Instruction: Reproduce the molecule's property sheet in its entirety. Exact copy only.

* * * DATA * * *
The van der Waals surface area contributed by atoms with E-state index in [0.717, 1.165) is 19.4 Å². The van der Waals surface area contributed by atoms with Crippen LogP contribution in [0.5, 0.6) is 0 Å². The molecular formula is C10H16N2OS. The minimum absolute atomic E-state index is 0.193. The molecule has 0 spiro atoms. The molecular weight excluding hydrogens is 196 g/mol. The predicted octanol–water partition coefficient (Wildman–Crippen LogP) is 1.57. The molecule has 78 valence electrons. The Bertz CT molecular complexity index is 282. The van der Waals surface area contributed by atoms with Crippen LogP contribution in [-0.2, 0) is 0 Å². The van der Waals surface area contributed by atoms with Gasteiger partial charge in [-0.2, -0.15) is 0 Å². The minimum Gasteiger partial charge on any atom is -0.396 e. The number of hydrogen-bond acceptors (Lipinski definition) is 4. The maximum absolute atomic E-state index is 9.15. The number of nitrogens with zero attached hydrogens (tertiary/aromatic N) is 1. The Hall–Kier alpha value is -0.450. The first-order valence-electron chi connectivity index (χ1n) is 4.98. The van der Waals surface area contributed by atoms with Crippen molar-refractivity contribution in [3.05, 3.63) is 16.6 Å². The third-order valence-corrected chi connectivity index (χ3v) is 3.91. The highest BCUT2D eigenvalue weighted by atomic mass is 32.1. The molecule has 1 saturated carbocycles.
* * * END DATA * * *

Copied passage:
The van der Waals surface area contributed by atoms with E-state index in [0.717, 1.165) is 19.4 Å². The van der Waals surface area contributed by atoms with Crippen LogP contribution in [0.5, 0.6) is 0 Å². The molecular formula is C10H16N2OS. The minimum absolute atomic E-state index is 0.193. The molecule has 0 spiro atoms. The molecular weight excluding hydrogens is 196 g/mol. The predicted octanol–water partition coefficient (Wildman–Crippen LogP) is 1.57. The molecule has 78 valence electrons. The Bertz CT molecular complexity index is 282. The van der Waals surface area contributed by atoms with Crippen LogP contribution in [-0.2, 0) is 0 Å². The van der Waals surface area contributed by atoms with Gasteiger partial charge in [-0.2, -0.15) is 0 Å². The minimum Gasteiger partial charge on any atom is -0.396 e. The number of hydrogen-bond acceptors (Lipinski definition) is 4. The maximum absolute atomic E-state index is 9.15. The number of nitrogens with zero attached hydrogens (tertiary/aromatic N) is 1. The Hall–Kier alpha value is -0.450. The first-order valence-electron chi connectivity index (χ1n) is 4.98. The van der Waals surface area contributed by atoms with Crippen molar-refractivity contribution in [3.05, 3.63) is 16.6 Å². The third-order valence-corrected chi connectivity index (χ3v) is 3.91. The highest BCUT2D eigenvalue weighted by atomic mass is 32.1. The molecule has 1 saturated carbocycles.